Digital Nation

Last night, I got into my pjs early, snuggled into bed and watched Frontline’s Digital Nation.  It’s a follow-up of sorts to their Growing Up Online, which I wrote about when it came out and got some response from at least one teacher featured in the show.

Growing Up Online came out 2 years ago.  I was in a different place then.  We all were.  There are many aspects of the Internet I’m hugely enthusiastic about, but I’m starting to have reservations about things like multi-tasking and the amount of time we spend online.  I could sympathize with Rachel Dretzin, who says at the beginning, that she felt uneasy when she realized that while her whole family was in the same room together, each person was on a screen, separately doing their own thing.  That describes our house on most days, and some days, it feels like coziness and togetherness, and others it feels like we’re all living separate lives.  In my former job (and sometimes in my current work), I felt the need to be overly enthusiastic, just to get past the naysayers, whom I still think are ignoring some of the great things about the online world.  Now, I’m feeling more skeptical.  I’m more careful and thoughtful about the amount of time I spend online and what I’m doing there, and I use that same critical eye when I’m working with people to use technology effectively.

I could not have taught my class without the Internet.  And not just because the Internet is a tool teachers can use effectively in their teaching, but because I used it extensively to actually build the class.  I was able to find similar classes online, tap into my Twitter network to ask for suggestions for things, search Google, Diigo, and Delicious for appropriate tools and material.  If I’d been teaching it pre-Internet, I’d have a boring textbook and the class would be much less information packed and much less vibrant than it currently is.  That would be a loss.  But the Internet also enables my students to be on Facebook and email while I’m teaching, only loosely paying attention sometimes.  I’m torn about “disallowing” that.  It’s kind of impossible in a computer lab.  Mostly I try to engage them, ask them questions.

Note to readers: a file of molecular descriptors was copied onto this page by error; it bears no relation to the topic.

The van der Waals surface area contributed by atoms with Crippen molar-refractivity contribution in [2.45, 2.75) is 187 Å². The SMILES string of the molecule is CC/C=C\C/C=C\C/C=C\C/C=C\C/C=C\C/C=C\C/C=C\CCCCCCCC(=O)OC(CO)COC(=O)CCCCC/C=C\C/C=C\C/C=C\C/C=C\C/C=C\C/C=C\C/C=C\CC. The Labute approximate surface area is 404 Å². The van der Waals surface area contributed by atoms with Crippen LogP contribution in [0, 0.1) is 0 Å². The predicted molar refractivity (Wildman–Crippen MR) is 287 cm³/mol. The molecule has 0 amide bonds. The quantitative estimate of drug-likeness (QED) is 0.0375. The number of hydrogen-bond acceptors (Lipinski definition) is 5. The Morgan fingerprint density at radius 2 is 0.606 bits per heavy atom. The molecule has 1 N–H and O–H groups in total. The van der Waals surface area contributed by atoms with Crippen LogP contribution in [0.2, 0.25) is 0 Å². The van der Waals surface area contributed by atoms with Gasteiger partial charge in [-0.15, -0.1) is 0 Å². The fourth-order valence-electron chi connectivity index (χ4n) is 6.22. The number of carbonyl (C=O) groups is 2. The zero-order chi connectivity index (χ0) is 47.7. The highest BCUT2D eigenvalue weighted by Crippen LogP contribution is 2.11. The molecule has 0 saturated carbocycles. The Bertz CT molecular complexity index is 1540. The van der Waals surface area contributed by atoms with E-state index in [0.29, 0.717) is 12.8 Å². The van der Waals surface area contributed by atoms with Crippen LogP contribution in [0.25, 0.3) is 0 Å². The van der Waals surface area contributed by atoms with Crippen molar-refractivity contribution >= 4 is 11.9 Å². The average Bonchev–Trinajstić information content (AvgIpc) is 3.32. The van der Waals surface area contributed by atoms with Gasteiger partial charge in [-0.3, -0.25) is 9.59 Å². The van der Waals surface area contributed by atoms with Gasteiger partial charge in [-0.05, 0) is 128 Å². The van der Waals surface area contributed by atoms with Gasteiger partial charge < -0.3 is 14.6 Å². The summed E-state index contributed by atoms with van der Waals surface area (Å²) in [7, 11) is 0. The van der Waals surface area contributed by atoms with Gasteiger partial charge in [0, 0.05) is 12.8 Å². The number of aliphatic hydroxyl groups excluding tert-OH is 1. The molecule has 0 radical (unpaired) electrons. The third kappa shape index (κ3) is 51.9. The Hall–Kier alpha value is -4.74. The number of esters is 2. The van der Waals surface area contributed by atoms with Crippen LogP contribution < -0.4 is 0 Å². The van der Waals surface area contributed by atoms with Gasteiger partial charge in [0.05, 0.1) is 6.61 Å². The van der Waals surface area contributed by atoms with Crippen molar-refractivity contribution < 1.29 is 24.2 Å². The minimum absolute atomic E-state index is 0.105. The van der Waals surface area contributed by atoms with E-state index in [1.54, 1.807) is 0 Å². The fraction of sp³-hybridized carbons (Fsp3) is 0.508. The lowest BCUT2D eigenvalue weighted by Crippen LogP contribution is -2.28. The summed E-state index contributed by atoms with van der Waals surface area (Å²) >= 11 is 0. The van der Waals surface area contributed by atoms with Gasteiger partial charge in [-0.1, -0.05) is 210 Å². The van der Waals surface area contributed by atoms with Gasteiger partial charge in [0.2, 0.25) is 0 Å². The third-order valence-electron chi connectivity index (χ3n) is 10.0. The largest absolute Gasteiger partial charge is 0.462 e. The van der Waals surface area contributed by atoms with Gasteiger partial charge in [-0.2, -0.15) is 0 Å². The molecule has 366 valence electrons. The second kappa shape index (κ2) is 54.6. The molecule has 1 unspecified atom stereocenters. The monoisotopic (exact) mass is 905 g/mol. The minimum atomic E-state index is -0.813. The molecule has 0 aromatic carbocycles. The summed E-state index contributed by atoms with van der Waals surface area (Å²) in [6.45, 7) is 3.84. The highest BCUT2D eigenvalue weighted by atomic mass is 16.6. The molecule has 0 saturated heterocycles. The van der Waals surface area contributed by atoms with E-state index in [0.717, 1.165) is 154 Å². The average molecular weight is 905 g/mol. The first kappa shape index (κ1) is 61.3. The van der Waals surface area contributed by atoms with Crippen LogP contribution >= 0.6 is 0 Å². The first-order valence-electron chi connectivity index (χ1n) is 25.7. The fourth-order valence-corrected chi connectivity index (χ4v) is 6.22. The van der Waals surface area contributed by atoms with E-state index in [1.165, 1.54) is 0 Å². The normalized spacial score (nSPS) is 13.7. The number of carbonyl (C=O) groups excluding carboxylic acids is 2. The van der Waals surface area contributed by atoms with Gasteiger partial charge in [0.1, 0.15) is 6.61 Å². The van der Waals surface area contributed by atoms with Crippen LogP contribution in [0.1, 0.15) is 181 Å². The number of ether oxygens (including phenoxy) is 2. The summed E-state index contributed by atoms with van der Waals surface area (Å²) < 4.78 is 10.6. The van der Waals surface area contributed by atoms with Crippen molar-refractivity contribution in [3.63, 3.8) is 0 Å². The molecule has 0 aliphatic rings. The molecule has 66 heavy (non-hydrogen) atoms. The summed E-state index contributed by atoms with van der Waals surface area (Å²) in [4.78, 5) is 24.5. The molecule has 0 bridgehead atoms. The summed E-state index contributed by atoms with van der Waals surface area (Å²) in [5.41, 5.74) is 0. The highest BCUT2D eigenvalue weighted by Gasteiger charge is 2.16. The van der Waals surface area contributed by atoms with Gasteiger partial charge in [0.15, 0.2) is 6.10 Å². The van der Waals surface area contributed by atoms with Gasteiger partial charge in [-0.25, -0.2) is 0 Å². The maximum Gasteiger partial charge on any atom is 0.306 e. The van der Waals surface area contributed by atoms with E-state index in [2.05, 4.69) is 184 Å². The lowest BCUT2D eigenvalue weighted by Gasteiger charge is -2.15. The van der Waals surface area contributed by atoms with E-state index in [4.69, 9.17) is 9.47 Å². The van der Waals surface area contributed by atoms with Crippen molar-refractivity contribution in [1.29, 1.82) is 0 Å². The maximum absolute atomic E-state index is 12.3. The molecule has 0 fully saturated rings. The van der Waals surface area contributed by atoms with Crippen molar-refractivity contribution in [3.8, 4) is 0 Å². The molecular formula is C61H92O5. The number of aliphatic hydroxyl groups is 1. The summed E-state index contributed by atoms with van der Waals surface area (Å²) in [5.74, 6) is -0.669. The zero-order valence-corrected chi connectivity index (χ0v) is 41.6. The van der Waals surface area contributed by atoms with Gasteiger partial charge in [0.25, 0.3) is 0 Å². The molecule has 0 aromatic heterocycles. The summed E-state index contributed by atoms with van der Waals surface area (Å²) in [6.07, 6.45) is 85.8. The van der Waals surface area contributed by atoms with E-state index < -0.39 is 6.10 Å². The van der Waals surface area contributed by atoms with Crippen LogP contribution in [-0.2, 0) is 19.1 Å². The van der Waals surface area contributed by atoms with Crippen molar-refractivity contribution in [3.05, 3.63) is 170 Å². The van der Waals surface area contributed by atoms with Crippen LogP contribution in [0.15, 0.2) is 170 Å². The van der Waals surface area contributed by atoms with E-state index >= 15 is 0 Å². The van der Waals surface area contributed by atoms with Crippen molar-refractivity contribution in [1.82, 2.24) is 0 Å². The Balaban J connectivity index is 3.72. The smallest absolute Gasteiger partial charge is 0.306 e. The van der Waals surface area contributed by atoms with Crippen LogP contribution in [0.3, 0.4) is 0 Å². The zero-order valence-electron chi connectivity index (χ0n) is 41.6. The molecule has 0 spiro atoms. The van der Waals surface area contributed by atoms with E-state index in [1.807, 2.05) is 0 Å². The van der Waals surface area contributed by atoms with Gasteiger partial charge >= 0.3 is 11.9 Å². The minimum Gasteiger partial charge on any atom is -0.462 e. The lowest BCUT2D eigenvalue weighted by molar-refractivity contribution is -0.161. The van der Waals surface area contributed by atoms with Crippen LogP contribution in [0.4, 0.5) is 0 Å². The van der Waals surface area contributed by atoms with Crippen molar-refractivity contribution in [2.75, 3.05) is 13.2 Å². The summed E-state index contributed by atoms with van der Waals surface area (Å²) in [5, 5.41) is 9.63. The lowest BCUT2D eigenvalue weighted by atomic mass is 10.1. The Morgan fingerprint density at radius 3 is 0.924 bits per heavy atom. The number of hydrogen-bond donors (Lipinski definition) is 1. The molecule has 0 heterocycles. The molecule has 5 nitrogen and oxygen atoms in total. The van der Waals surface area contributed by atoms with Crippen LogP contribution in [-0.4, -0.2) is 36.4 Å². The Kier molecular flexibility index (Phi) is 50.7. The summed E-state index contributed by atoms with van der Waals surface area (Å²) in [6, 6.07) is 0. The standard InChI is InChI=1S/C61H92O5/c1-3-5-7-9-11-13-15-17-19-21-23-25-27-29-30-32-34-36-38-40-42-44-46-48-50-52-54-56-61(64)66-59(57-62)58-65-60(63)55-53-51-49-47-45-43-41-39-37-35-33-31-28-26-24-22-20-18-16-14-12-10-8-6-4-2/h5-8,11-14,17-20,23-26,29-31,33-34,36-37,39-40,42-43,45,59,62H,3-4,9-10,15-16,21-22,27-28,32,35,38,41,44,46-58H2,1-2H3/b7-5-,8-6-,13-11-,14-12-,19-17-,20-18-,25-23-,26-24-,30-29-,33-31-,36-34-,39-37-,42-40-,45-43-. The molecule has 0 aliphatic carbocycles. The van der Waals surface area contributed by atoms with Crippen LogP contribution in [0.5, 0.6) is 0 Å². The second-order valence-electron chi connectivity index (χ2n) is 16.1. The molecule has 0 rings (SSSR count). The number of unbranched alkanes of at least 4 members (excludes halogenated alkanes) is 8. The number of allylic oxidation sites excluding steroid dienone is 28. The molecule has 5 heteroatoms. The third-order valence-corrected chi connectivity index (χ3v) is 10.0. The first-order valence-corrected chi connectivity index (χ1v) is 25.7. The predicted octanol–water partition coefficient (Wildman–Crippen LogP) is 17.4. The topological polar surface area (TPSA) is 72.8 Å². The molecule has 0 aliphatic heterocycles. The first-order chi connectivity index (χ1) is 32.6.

There was some discussion of that in the show, of needing to reach students where they are, but also of students believing that they’re successful, not just in spite of their multi-tasking, but because of it.  Some early research suggests that they’re completely wrong.  Part of my exhaustion this week, has been because I’ve actually mostly been focused on one thing at a time, spending an hour or two doing one thing, then shifting to something else.  I think I’m out of practice.

There was also a fair amount done with video games.  And the show displayed both the good and bad things about video games.  They showed a kid that was “addicted” to gaming, and also groups of friends who were getting together in real life, but who’d known each other for years via World of Warcraft (more on that in the WoW Wednesday post).  I’m on the fence about this one.  As I said in an earlier post about this topic, my son and I especially are online playing games quite a bit.  I would say that he can play up to 3 or 4 hours a day.  We’re not very consistent about our limits, though when grades drop, we get pretty strict.  Part of me feels anxious about this.  On the one hand, I know that the complexity of the game makes it hard just to spend an hour playing.  On the other hand, I think Geeky Boy should expand his horizons.  Unlike some of the kids in the show, though, he’s still an avid reader and plays sports, but doesn’t do that many other things.  Sometimes, I think it’s easier for us to just sit in front of the computer rather than find something else to do.  And that worries me.